Do and Don’t Language

//Do and Don’t Language

Do and Don’t Language

Parenting is one of the most rewarding and most challenging jobs I’ve ever had.  As a parent/educator, one of the most important things that I’ve tried to be consistent with is using positive communication and following through with what I tell my own children as well as the children I teach.   Before I had my own children, I used to think that positive communication should be a “given” and easy to practice on a day-to-day basis.  However, having my own children made me quickly realize that parenting is a learning process and some days are simply easier/harder than others.  We’ve all had the day when you’ve hit the snooze one too many times and now you are running around the house trying to get lunches ready for school and children dressed all while trying to get yourself ready.  Bottom line, try to realize you are only human and try to have some humor in your day because “this too shall pass”.   I have put together a list of  “Say this/ Instead of this” language to help (maybe) make parenting a bit easier for you.  In addition to these phrases, giving children choices is also a great option because it makes children feel like they have control (even though, you, as the parent, has come up with the acceptable options).  Acceptable choices may be as follows:  “Meghan, you have a choice.  You may clean your room now or after we eat dinner.”  By giving this choice, you are still making room cleaning a priority but you are giving your child the choice of when they can do it.  If a child is protesting hand washing, you might say, “it’s time to wash your hands.  You may wash them in the kitchen or the bathroom.”  Try not to phrase the options as a question because that gives the child the option of saying “no”.  Believe me, I am guilty of this as a parent and educator.  My coworkers and I catch each other phrasing choices as a question sometimes and we laugh about it and learn from it!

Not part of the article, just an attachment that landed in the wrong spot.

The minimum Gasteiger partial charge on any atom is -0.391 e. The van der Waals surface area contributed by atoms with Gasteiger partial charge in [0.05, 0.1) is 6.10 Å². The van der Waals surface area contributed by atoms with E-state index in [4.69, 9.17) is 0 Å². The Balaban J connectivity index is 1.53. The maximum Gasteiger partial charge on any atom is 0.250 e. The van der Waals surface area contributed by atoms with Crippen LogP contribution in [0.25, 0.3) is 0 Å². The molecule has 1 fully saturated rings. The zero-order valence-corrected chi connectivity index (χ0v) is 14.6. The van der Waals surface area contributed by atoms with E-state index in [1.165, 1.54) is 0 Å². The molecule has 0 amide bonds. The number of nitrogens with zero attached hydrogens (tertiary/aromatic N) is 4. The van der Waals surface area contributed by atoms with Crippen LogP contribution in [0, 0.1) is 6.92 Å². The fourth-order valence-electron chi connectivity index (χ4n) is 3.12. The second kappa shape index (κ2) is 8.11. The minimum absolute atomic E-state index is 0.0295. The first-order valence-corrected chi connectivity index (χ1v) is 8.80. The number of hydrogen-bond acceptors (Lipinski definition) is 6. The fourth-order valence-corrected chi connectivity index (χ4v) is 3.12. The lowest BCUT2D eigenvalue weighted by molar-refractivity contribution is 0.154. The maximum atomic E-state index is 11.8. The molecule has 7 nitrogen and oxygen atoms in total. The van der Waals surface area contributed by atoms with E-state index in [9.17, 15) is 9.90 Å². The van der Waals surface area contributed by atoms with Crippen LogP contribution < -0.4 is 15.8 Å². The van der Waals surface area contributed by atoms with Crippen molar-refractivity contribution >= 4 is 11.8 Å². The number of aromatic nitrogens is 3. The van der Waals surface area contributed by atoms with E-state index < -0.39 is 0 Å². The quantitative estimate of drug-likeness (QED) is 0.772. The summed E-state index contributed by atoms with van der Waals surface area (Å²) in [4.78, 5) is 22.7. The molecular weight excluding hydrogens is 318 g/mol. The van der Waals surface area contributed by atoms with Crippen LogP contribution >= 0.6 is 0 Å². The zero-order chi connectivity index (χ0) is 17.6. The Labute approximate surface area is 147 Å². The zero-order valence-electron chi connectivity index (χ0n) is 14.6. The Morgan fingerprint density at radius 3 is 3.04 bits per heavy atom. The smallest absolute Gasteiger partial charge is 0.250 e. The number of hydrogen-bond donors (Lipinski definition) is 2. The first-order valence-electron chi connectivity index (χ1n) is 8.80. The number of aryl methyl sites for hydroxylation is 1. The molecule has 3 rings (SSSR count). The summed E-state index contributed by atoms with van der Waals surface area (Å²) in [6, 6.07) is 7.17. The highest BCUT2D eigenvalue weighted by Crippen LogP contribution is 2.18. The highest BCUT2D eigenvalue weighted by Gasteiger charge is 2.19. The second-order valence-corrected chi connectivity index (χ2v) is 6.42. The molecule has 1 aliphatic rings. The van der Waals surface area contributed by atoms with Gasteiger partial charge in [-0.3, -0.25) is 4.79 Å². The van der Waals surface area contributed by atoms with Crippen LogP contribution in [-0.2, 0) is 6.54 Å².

• Say this:

  • “Walk please”

  • “Use quiet voices inside please”

  • “You may yell when we go outside”

  • “Please use gentle hands”

  • “You may spit in the sink after you brush your teeth”

  • “Look with your eyes”

  • “Please use your words to tell Meghan that you don’t like that”

  • “We draw on paper”

  • “We build with blocks”

  • “Keep your feet on the floor please”

  • “Keep you shoes on your feet please”

  • Instead of this:

  • “Stop running”

  • “Stop yelling”

  • “Stop yelling”

  • “Don’t hit”

  • “Stop spitting”

  • “Don’t touch that vase”

  • “Stop hitting your sister”

  • “Don’t draw on the table”

  • “Don’t throw the blocks”

  • “Don’t climb on the table”

  • “Stop taking your shoes off”

Blog post written by Katie Wood, RBT. Katie is an amazing mom, ABA therapist, and our preschool group teacher!